Clare McCullough

Frankie and the Witch Fingers

Frankie and the Witch Fingers’ wiped the sweat out of their eyes. It was a hot summer night as they ducked into Milwaukee’s Cactus Club for sound check. Later that night, they would be an endless source of power between the anthem and the poetic. This headline show put on by Hear Here Presents gave the hot July night something to scream about.

They elevated their energy by starting with a bliss-ridden vibe mirroring King Gizzard and the Lizard Wizard. Their guitars supported a singer who together achieved psychedelic perfection in their song, “Realization.” Their guitar is the main star. Its momentum is clearly felt by their drummer, Nick Aguilar, “When I see people moving, it’s my love language.” He told me, in between the background elation of his fans’ post-mosh revelry. 

But just beyond the curtain, two more bands tapped their feet. They all waited for their chance to take the stage.

At the end of their show, they thanked Hot Garbage, who opened for them. Hot Garbage, based out of Toronto, was dope dope dope. The bass and the drums existed almost independently from the guitar and keyboard, playing with extreme contrast. They incorporated an enticing tone that reminded me of Meatbodies. Alex Carlevaris, the lead on Hot Garbage, said he wrote “for no one and for nothing.”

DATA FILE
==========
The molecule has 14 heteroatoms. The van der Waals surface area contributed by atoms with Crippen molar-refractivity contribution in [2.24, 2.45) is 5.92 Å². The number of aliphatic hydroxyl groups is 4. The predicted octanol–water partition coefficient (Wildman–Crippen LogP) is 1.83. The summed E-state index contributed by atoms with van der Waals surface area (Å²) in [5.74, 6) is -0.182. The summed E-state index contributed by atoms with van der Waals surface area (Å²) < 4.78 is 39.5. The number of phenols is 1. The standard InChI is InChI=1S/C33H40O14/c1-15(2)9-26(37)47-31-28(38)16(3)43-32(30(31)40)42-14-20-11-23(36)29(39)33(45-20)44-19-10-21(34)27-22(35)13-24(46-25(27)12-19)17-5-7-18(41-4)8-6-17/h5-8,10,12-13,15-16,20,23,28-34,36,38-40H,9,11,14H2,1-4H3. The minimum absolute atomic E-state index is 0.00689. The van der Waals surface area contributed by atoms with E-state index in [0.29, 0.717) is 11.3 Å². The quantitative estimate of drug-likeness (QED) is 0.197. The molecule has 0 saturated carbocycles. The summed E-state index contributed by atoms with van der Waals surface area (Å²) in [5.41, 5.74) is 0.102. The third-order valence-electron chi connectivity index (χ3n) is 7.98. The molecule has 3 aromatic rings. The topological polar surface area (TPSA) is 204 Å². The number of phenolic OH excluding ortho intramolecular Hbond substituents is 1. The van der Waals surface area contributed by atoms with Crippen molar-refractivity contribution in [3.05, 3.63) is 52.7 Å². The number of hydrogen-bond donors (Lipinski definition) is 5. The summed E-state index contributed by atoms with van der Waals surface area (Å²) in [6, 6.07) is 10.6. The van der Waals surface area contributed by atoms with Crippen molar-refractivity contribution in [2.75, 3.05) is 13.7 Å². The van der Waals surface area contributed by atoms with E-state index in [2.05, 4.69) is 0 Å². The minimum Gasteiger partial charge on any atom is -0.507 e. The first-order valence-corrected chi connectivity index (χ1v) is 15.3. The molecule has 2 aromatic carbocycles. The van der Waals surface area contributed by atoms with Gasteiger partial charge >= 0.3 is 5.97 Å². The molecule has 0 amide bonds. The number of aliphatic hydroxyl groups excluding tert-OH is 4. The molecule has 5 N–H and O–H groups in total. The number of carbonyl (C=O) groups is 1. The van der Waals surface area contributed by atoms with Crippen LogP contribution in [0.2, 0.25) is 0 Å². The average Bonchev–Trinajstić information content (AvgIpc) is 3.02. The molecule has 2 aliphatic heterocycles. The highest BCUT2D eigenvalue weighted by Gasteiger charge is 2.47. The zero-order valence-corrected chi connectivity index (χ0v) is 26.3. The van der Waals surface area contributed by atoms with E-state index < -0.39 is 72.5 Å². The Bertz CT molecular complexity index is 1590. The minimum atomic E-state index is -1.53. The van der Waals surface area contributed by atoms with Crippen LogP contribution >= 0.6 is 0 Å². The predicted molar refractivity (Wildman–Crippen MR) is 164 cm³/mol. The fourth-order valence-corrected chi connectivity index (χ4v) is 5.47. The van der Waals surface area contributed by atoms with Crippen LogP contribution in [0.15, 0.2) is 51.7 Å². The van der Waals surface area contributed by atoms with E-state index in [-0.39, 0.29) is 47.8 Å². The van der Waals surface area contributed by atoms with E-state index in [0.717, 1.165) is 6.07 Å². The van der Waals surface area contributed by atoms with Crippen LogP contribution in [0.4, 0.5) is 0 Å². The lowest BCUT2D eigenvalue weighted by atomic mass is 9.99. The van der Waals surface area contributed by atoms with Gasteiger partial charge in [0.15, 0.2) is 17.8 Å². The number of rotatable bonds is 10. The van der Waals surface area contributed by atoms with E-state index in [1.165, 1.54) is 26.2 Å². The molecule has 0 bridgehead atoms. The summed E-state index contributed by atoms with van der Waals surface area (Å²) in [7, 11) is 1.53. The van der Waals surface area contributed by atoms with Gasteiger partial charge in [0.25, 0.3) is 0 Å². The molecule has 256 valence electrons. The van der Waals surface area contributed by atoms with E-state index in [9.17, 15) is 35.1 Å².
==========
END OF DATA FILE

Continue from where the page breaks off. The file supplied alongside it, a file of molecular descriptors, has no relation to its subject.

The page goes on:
Fellow Kinsman is a Milwaukee band I have been meaning to see for years. Their music had clear influences of Miles Davis. Nate Kinsman, the lead singer, and guitarist told me they will release a new album in the Fall of 2022, which was “a long process but a good one.”

Spectacullah: your New Favorite Album

The inauguration of Cullah to the office of established name takes place as small wood violets bloom in the north woods. It is impossible to go down streets of Milwaukee without Cullah’s voice drifting out the open doors of the residents of Riverwest (a vibrant small neighborhood that represents the infusion of eccentric socialist intellectuals, DIY punk anarchists, and afrofuturistic creatives). Cullah has not only created and released a truly awesome amount of tunes; they have traveled the distance. From Milwaukee’s own Cactus club in Bay View, and to as far north as Sweden and as far south as Chile; Cullah’s cultural footprint has been painstakingly engraved. It’s alright if you haven’t heard of Cullah before. Like Milwaukee, he has been underrated and sometimes even written off (not enough “it” factor he was told). His iconoclastic courage told him that only he could tell his story. Therefore, he has kept total creative control of the production of his work. You can see the singular vision of the artist unify in Spectacullah.

Spectacullah has shown off Cullah’s unwavering and broad talents, as well as pulling his sound from the things most personal to him. “I Want you to Be Kind to Yourself” is written to his mother, who has been experiencing health problems. Cullah’s new album represents the month that he was born in. To that season of new growth -he has pledged to dedicate the fully-formed creation, execution, and manifestation of his virtuoso. To understand his capabilities you only need to listen to “Love You Gotta Be” this particular song incorporates three different key signatures and the wild heart of his sister’s songwriting. To only call him technically talented- that would be underselling. To call him the next greatest artist – that would be only logical. album art – BigShotRobot

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